Also get clear information from your vet what is expected after the procedure and when to be concerned. He will probably eat less regardless of stress after the treatment, so how long can he go without food or water before you need to contact the vet? Get all of those questions figured out beforehand, so that you yourself will know what to expect and can relax a little bit. I'm sure you're very stressed on his behalf when he doesn't eat, but remember, he's also picking up on your emotional cues, so do what you need to do to help yourself feel as calm and prepared as possible.

If at any point you feel like you're getting pushed aside by a vet or vet staff, be persistent and be annoying! Remember, you are your cat's advocate! I'm sure the vet I went to complained about me after I left for being difficult (I printed out a stack of scientific papers and had them go through them with me), but I'm glad I was difficult and got that dose lowered. If I were to do it again, I'd be even more difficult.

One other thing you might want to check up on, often the cat needs to be off of methimazole for a couple of weeks before radioiodine treatment. I'm not sure if you were made aware of that or not, but be sure to get that confirmed in advance.
 

molly92

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Oh, and I would like to add: the radioiodine experience might be stressful but it is absolutely worth it! The best thing about hyperthyroidism is that, unlike so many other cat diseases, it can be completely cured. It was such a relief the day I brought my cat home and I couldn't hear her heart beating out of her chest anymore and she was just much calmer and relaxed. It takes a few months for things to really stabilize, but there are usually some instantly noticeable differences and it's very gratifying to have been able to fix something like that for your cat so effectively and so quickly.
 

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I had my cat treated two years ago and I was worried because she was a really shy and fearful cat, so I didn't know what to expect for the 4 days she had to stay in isolation, far from home, with people she didn't know at all.

From my experience, the staff at the facility won't try to convince the cat to eat if he doesn't want to. The staff has very little interaction with cats, because they are radioactive, and the staff needs to limit the exposure to the radiations.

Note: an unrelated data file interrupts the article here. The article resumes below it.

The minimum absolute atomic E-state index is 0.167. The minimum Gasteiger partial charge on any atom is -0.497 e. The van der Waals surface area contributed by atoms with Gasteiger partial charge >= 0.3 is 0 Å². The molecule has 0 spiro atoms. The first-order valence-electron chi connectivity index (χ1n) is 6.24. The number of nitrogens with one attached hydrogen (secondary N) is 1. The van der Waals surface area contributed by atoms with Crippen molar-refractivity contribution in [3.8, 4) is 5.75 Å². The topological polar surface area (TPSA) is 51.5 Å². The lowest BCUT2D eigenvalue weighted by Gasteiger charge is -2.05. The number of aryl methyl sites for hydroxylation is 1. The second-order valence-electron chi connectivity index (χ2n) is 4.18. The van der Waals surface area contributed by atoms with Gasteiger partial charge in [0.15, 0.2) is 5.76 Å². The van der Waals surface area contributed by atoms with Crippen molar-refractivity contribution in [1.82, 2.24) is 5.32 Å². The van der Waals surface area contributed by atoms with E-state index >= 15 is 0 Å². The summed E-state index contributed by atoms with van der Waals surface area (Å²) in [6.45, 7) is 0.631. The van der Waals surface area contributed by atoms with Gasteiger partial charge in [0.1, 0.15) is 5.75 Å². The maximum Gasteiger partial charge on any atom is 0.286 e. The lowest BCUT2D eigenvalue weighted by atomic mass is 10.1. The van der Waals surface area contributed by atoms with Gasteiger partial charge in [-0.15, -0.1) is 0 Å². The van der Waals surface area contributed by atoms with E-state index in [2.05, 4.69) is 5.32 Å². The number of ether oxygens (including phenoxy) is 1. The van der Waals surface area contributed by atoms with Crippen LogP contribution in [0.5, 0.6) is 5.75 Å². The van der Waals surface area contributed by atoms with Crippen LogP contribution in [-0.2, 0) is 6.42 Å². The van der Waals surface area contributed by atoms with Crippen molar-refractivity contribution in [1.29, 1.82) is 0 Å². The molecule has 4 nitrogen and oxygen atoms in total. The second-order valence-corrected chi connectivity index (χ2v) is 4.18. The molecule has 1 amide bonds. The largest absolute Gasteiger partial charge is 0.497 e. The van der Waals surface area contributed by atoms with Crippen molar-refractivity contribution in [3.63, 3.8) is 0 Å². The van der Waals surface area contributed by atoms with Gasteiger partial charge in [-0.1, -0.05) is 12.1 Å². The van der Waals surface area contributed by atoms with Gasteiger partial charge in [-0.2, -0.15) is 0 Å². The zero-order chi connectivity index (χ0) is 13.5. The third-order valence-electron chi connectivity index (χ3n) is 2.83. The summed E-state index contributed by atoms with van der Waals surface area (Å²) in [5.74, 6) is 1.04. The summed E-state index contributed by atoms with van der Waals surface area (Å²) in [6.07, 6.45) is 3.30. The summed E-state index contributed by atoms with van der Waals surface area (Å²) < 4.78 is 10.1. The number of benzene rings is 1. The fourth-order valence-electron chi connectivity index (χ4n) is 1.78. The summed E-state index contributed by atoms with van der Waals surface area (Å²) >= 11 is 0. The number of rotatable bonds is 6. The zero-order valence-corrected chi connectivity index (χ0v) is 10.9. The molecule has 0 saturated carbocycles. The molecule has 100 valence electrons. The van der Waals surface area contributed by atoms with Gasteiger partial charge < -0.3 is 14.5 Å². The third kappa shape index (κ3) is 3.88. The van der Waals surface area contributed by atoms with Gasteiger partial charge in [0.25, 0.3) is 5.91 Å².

My cat lost at least a pound during the isolation, though they told me she was eating a lot. I took her food with her, in order not to upset her further, and because she had to eat a specific food. She would eat a can a day, when she was home. I gave the staff a 24-can pack when I took my cat to the facility, they returned me 11 cans. I don't believe she ate 13 cans in just 4 days. I think they offered her the food in the dish in the morning and afternoon. She ate very little at each meal, they would throw the remainder away.

The only thing you can do is to let the staff know of this aspect of your cat's behavior, so that they can have some extra attention, but I don't think they can do more than this.

For the rest, do follow the advise molly92 molly92 gave to you. I had my cat scanned with a scintigraphy at the same facility where she received the I-131 shot. My cat received 1.2 mCu of radiation based on the size of her thyroid tumor.
 

fionasmom

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Fiona herself was hyperthyridic and was dxed at about 13 and lived to 16. She took Felimazole; however, if I had to do this again I would definitely look into the radioactive iodine therapy. Her vet at the time made no moves in that direction and I was not well informed about it.

I completely agree that you need the best care that you can get with all the bells and whistles. When my pets, (dog especially has been a medical nightmare) need specific care I always find a specialist and there is a difference in the general management of the animal.
 
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maurice12

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I would strongly recommend discussing scintigraphy with the radioiodine clinic beforehand! Scintigraphy measures the size of the tumor very accurately and a vet can calculate an individual dosage of radioiodine based on the tumor's size. One size fits all dosing is typically 4 millicuries, which is standard because excess usually just gets excreted, but doing the extra work of estimating a more precise dose is a bit safer, and, most of the time, cats need much less than 4 millicuries. The reason I recommend this for you is because the less radioiodine is injected, the faster the radiation levels fall and the sooner the cat come home.

If I had a hyperthyroid cat again, I would shop around for a clinic that definitely does scintigraphy based dosing, even if it was a little less convenient or I had to wait a little longer for an appointment. It's just a much more precise way to do the treatment, and it is recommended by the most qualified veterinary hyperthyroidism specialist in the US, Dr. Mark Peterson.

I did have a cat undergo radioiodine therapy at a clinic that did not do individual dosing. They didn't have scintigraphy experience, but I did ask them to lower the dose, because studies have shown that even just 2 millicuries is effective for the majority of cats. They didn't want to go as low as 2 (although I do think it would have been fine because my cat was so tiny and her tumor wasn't even palpable), but they compromised with me and gave her 3 millicuries instead of 4. She was given the procedure on a Monday, they didn't even test her radiation levels on Tuesday, but on Wednesday they did and she was well below the state requirements. They were very surprised, but that's because they always give cats 4 millicuries and they gave her less. I wonder if she would have been ready to come home even sooner if they checked her sooner!